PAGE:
I find it difficult not writing about anything other than the insanity in the world today after what just happened at the theater in Aurora CO. Our thoughts and prayers to those impacted directly by this tragedy. I do not know how you can find meaning in innocent lives being taken by a twisted mind. I could ramble for pages about this but will not since I hijacked Ebsco’s Blog last week.
I instead wanted to talk about the costs of growth. Not the monetary costs, but the other costs. Wikipedia describes growth as: physical as in size or quantity or abstract as in becoming more complex or mature.
Think about kids. I have a two-year old sleeping in the next room as I write this. I added a couple of pics on here as a proud grandpa. He is growing in both manners. He is absolutely growing in physical size as he is in the upper 90 percentile for weight and height. Anyone that has been around Daven can lift him and tell he is growing. I can assure you my back knows he is growing. But beyond size he is growing in other ways. He is two and I believe the expression terrible twos comes into play. He is maturing. That is if maturing means laying down on the ground and not moving when he doesn’t get his way. As much as this can test our patience it is growth. Daven is trying new ways of expressing himself. As he ages I begin to miss the time holding the little baby. A short two years ago I cradled him in may arms on the swing. Now it is a treat to get him to stop long enough to fall asleep on your lap. While I miss some things I am so excited about many more. He is starting to talk. How exciting, for now. I’m sure as he “matures” in this aspect I will wish he talked a little less. He is throwing balls and pushing his trucks across the floor. Play time is definitely more interesting. He loves the I Pad (can’t start them too early) and thinks beating on Papa’s drums is great. So I see his growth as some things lost and some things gained. I have four older children so I am familiar with the process. This will go on until they become adults and move out on their own.
So what about work? We are seeing growth there also. Sales and revenue are growing. I sure have no problems with that. But do I? As sales grow, so do the challenges involved in meeting those orders. At some point you can physically do no more jobs in the time you have alloted, you run out of machines. Ebsco is reaching that point. The solution seems pretty easy. Expand the time you have allotted, also called adding a shift. If the machines run more hours, they can produce more parts. Problem solved. It’s a little more difficult than that. Ebsco has been looking at and preparing for a second shift for over a year. Since our current shift is ten hours a day Monday through Thursday, we thought we would be creative with our second shift. Friday, Saturday and Sunday, 6am – 6pm. 36 hours and offer a shift differential to provide everyone with 40 hours pay. Problem solved!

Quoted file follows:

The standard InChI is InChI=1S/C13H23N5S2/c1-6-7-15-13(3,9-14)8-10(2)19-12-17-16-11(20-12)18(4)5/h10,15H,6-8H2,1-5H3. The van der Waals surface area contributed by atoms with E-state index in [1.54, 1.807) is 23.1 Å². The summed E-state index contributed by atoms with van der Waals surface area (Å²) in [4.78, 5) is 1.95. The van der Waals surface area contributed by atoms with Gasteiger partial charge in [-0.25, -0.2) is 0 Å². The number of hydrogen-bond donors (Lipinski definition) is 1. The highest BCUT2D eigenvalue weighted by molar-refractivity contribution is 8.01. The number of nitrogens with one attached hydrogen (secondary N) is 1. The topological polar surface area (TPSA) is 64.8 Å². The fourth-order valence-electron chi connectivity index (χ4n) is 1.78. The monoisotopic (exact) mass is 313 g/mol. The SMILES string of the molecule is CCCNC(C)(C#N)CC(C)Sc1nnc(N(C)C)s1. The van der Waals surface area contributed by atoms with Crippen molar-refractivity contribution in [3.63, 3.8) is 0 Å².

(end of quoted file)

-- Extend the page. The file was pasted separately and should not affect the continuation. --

The problem lies in that Ebsco is like one of the kids. As it matures you have trade offs. In my years working in retail, I had the opportunity to manage several 24 hour locations. These were always the big sales store and had larger staffs to accommodate the business. With the larger crews you could accomplish more, tackle more projects and have more employees to work with on their developments. All good, right? Not all. You had very little interaction with your third shift staff. They were an integral part of your team but face to face time was limited. It wasn’t the same. I often felt like I didn’t really know these people and were not being fair to them. I was unable to work one on one with them for extended time to help them reach their development goals. As the crews got larger and expanded the hours they covered, I lost a level of personal contact with them. I found it difficult to create the feel I always had with a compact crew with limit hours of operation. Everyone knew everyone and counted on their contributions. Now many employees did not even know one another’s names. Now that Ebsco begins to seriously explore expanding our hours I feel apprehensive that I will lose touch with those that branch out to our new schedules. People I know and talk with daily will now be visited with weekly at best. They’re family. How can we do this.
It’s called growth. Like the child that leaves home to move on their own. Parents stand back proud of their accomplishment getting there and sad that they will be a little less part of their children’s daily lives. So, when Ebsco moves to the second shift. I will look at the family with pride in the growth they have achieved and a little bit sad in what I will lose in my day-to-day routine from those moving on.